Course Descriptions

Study classical texts from Plato to Wittgenstein. 

The curriculum is divided into historical and topical courses as well as research seminars and cross-listed courses. The historical courses deal with an epoch or an individual thinker; the topical courses with an area (e.g. ethics or metaphysics) or an issue (e.g. immortality or potentiality). But both types of courses are, in different ways, historical and topical. The topical courses draw from the entire textual history and the historical courses engage the issues through the thinker or thinkers studied. Research seminars especially encourage writing for publication for doctoral students while cross-listed courses are typically taken with upper-level undergraduates. All courses aim to encourage philosophical reflection, to arrive at the very "first things."

Proseminar 

A ten-week seminar concerning many of the professional skills required for success as graduate students and future professors and scholars. This course is now required of all PhD students.

Cross-Listed Courses (5000 Level)

5000-level courses include a mixture of undergraduate and graduate students, including some undergraduates with majors other than philosophy. In addition, some undergraduate courses are cross-listed as graduate courses, designated by the numbers from 5301 to 5310, in which the instructor provides additional requirements for the graduate participants. Only two such courses may count toward completion of PhD requirements. There is no such limit for courses numbered 5311 and higher, which include courses such as Philosophy of Law, Philosophy of History, and Philosophy of Technology—though graduate students should remember, again, that these courses may include undergraduate non-majors.

Historical Sequence

Courses offered at the 6000 level are historical in orientation. Those designated as “text seminars” are particularly helpful as guides to advanced study of the history of philosophy. Text seminars covering six historical periods (Antiquity, Late Antiquity and the Early Middle Ages, the Later Middle Ages, Early Modernity, Later Modernity, and Postmodernity) are offered on a three-year cycle; each seminar covers one or more important works from the relevant period and prepares students for independent study of the period as a whole. Although the historical courses are not sufficient to prepare for the comprehensive exam, they are an especially important element in that preparation.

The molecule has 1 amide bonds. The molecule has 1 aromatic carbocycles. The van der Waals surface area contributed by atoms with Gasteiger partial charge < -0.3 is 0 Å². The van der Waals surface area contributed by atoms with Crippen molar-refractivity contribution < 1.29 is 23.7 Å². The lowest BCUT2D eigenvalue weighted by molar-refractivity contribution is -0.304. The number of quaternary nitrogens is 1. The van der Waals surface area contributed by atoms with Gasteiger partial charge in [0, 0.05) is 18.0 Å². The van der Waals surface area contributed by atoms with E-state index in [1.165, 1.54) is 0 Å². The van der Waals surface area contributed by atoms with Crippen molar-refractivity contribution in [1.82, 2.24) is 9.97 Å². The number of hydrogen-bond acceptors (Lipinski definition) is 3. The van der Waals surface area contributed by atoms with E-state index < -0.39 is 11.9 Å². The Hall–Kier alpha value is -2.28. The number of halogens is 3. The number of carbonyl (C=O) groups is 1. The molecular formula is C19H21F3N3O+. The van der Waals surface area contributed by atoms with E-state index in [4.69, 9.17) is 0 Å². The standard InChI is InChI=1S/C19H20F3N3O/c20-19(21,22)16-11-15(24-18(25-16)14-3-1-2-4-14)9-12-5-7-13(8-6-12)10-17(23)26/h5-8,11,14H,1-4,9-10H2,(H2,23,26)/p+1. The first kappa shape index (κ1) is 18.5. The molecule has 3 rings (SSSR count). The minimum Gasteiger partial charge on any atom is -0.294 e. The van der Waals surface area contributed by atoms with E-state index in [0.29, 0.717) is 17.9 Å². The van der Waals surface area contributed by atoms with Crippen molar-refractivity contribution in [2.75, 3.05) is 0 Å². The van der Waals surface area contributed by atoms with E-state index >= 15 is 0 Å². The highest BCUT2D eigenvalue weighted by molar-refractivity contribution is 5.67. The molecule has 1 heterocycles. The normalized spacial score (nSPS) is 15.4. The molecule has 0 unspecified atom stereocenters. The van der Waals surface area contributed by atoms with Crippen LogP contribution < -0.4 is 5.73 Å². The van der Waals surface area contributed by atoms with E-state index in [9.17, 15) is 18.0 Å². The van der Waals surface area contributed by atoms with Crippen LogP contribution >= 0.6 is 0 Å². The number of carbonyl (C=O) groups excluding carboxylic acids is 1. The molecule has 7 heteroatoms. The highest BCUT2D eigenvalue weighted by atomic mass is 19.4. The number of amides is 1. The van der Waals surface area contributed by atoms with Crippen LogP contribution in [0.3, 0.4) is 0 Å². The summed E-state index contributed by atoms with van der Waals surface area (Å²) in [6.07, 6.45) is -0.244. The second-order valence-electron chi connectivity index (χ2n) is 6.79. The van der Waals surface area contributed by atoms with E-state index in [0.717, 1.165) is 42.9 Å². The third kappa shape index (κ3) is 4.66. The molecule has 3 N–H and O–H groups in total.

Topical Courses

Courses at the 7000 level are topically oriented. Courses addressing the central topics of contemporary philosophical inquiry—Epistemology, Ethics, Philosophical Anthropology, Philosophy of God, Metaphysics, and the Nature of Tradition—are offered on a regular basis. Other topical courses, such as Aesthetics, Philosophy of Language, Philosophy of Nature, and Philosophy of Science, are offered from time to time; many of these courses are offered at other times as cross-listed undergraduate courses (see the discussion of 5000-level courses above). The 7000-level courses are also an important element in the preparation for comprehensive exams.

Research Seminars

These seminars are usually limited to doctoral students, and they reflect current faculty research interests. They are offered at the 8000 level. Although all graduate courses aim to prepare the student to engage in independent scholarship, these courses especially encourage writing for publication.

News

UD Launches Reading Initiative, Partners with Local Schools

During the course of the 2018-19 academic year, the university will sponsor a series of lectures, art exhibits, panel discussions and other activities centered around All the Light We Cannot See, the first chosen book for this new community reading initiative, culminating in author Anthony Doerr's visit to campus as the 2019 Eugene McDermott lecturer.

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